|Born||29 January 1804|
|Died||21 June 1878 74) (aged|
|Spouse(s)||Mary A. Dickson (1835)|
|Relatives||William Busby (son-in-law)|
Thomas Woore (29 January 1804 – 21 June 1878) was a Royal Navy officer, grazier, railways leader and surveyor. Woore was born in Derry, County Londonderry, Ireland and died in Double Bay, Sydney, New South Wales.
He joined the Royal Navy in 1819 serving on various ships until retiring in 1834. On 1 January 1835, he married Mary Dickson, daughter of John Dickson. From 1846 until 1848 he worked on his own surveying possibilities for the proposed railway line being put forward by the early version of the Sydney Railway Company. In 1867 he was commissioned, with others, to search for a solution to the water shortage of Sydney.
Woore, Thomas (1876), Supply of water from the Warragamba River : sewerage of Sydney, irrigation of Cumberland, relief of the Hawkesbury, suburban railway, and defence of the North Shore of Botany Bay, combined in one scheme, s.n.], retrieved 22 May 2016
Woore, Thomas; Goulburn Mechanics' Institute (1855), Substance of a lecture on railways : delivered at the Goulburn Mechanics' Institute, on Friday July 6, 1855, Published by members of the Institute, retrieved 8 July 2014
Woore, Thomas (1876). Errors in the Great Western Railroad New South Wales. Printed by W.R. Riley, Herald Steam Printing Works. Retrieved 8 July 2014.
Woore, Marjorie (1990). Just another pioneer : Thomas Woore of Goulburn. [M. Woore]. ISBN 978-0-646-03906-0.
"Pomeroy Mill ruins".
Casino is a town in the Northern Rivers area of New South Wales, Australia, with a population of 10,914 people at the 2016 census. It lies on the banks of the Richmond River and is situated at the junction of the Bruxner Highway and the Summerland Way.
The Bank of New South Wales (BNSW), also known commonly as The Wales, was the first bank in Australia, being established in Sydney in 1817 and situated on Broadway. During the 19th century, the Bank opened branches throughout Australia and New Zealand, expanding into Oceania in the 20th century. It merged with many other financial institutions, finally merging with the Commercial Bank of Australia in 1982 to form the Westpac Banking Corporation.
The Australian state of New South Wales has an extensive network of railways, which were integral to the growth and development of the state. The vast majority of railway lines were government built and operated, but there were also several private railways, some of which operate to this day.
The New South Wales Government Railways (NSWGR) was the agency of the Government of New South Wales that administered rail transport in New South Wales, Australia, between 1855 and 1932.
Sir Stuart Alexander Donaldson was the first Premier of the Colony of New South Wales.
Dalton is a small inland country town in the Southern Tablelands of New South Wales, Australia in Upper Lachlan Shire. Dalton is north of the Hume Highway that joins Sydney and Melbourne, between Goulburn and Yass in southern New South Wales, 255 kilometres (158 mi) southwest of Sydney and 79 kilometres (49 mi) north of the national capital, Canberra. Nearby towns are Cullerin, Gundaroo, Gunning, Yass, and Murrumbateman. The town was gazetted in 1862. The name was derived from the family name of the wife of the then Governor of New South Wales The Rt Hon. Sir John Young; her name was Adelaide Annabella Tuite daughter of Edward Tuite Dalton.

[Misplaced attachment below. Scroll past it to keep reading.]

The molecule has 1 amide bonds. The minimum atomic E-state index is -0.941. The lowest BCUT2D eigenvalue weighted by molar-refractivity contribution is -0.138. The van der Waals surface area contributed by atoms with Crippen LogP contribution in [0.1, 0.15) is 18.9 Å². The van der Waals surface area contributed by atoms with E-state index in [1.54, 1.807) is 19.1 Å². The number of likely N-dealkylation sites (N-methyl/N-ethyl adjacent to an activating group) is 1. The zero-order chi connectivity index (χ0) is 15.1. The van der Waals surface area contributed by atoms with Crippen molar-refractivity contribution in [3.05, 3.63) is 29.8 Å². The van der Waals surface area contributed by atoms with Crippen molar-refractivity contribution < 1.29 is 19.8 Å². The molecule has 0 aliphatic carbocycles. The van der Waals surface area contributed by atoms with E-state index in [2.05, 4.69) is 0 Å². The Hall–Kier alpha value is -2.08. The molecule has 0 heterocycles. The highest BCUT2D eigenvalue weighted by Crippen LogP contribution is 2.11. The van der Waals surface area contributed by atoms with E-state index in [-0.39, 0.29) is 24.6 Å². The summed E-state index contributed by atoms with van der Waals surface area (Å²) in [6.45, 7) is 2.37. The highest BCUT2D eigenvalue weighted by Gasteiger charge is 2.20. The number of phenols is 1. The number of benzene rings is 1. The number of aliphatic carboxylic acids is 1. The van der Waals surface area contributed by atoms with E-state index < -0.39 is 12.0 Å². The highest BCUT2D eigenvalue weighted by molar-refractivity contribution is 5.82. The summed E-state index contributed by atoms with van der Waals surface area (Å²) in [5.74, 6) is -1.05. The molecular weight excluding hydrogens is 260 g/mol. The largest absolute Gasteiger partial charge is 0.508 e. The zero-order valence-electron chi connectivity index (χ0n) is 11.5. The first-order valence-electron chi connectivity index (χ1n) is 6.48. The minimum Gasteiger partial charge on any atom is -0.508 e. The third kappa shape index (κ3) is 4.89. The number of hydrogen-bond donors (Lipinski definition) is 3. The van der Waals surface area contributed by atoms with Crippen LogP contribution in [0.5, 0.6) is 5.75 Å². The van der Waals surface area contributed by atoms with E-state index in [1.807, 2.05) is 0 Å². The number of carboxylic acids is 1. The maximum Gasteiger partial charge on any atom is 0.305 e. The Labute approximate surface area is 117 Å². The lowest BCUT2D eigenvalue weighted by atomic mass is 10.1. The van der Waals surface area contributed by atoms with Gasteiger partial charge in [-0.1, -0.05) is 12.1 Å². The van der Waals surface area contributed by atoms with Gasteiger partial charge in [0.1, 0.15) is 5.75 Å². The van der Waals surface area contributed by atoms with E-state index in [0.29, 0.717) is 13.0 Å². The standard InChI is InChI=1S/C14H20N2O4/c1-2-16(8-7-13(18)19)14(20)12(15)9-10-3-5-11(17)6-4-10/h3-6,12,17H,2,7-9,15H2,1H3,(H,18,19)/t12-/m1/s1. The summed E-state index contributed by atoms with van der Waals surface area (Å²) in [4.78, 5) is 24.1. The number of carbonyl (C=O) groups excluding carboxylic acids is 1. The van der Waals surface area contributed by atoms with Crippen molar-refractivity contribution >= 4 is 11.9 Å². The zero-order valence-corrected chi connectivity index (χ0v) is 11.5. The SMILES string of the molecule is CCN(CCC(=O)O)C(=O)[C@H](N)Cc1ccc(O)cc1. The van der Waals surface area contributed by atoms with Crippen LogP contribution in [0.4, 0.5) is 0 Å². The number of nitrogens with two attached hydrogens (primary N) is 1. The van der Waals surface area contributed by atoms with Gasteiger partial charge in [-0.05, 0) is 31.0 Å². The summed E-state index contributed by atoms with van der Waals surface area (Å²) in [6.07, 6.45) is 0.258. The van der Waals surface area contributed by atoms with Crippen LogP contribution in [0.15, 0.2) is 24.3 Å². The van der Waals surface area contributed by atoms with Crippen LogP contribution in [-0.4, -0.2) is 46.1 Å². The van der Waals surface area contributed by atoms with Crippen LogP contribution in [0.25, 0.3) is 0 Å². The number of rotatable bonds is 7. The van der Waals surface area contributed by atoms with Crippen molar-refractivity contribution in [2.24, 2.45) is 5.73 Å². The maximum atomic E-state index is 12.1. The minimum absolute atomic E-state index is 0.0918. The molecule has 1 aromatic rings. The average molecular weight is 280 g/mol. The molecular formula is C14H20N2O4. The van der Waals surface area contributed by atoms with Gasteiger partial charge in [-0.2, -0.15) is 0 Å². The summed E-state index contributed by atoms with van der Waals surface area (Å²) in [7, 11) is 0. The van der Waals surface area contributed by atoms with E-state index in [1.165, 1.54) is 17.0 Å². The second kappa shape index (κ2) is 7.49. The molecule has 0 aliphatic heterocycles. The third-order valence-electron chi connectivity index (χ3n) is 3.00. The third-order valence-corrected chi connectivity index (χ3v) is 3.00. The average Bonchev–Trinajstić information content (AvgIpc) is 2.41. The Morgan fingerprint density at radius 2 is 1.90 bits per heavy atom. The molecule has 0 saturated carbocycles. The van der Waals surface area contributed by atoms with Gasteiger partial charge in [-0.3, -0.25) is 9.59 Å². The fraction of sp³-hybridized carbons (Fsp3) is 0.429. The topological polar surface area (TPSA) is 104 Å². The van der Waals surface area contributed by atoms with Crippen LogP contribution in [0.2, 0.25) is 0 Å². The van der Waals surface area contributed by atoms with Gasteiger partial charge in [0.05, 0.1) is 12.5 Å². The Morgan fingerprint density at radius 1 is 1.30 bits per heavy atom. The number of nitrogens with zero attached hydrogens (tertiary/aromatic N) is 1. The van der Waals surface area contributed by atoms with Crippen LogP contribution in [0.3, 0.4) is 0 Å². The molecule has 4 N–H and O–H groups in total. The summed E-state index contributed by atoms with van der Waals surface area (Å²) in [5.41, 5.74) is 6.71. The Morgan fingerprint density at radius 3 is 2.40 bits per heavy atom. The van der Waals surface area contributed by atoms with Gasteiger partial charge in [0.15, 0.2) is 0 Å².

Thomas Walker was a New South Wales colonial politician, merchant banker and philanthropist. At the time of his death, he was one of the wealthiest and most influential colonialists in New South Wales.
George Henry Thorn (junior) was a Member of the Queensland Legislative Assembly and a Premier of Queensland, Australia.
Sir William Charles Windeyer was an Australian politician and judge.
Robert Campbell was an early opponent of penal transportation and an Australian politician, Colonial Treasurer of New South Wales. He was also an elected as a member of the New South Wales Legislative Council and later, the New South Wales Legislative Assembly.
Laggan is a small village in the Southern Tablelands, New South Wales, Australia in Upper Lachlan Shire. At the 2016 census, Laggan had a population of 358.
John Young, 1st Baron Lisgar was a British diplomat and politician. He served as the second Governor General of Canada (1869–72), the 12th Governor of New South Wales (1861–67) and as Chief Secretary for Ireland (1853–55). From 1848 to 1870 he was known as Sir John Young, 2nd Baronet.
Thomas Barker was an Australian politician and an appointed member of the New South Wales Legislative Council between 1853 and 1856. He was also an elected member of the New South Wales Legislative Assembly for 1 term from 1856 until 1858.
The Goulburn Chronicle and Southern Advertiser was a weekly English language newspaper published in Goulburn, New South Wales from 1855–1864.
Colonel Charles Fyshe Roberts, was Under-Secretary of Defence in colonial New South Wales.
Richard Teece was an Australian actuary, general manager and actuary of the Australian Mutual Provident Society.
Alfred Paxton Backhouse was an Australian judge of the District Court of New South Wales, and occasional acting Supreme Court judge. He presided over the trials of the leaders of the 1892 Broken Hill miners' strike, and was an active faculty member of the University of Sydney for over fifty years.
Right Reverend William Lanigan, was a Roman Catholic Bishop of Goulburn, New South Wales.
The Stephen family is a prominent legal dynasty in Australia that has produced a number of judges and jurists. Members include:
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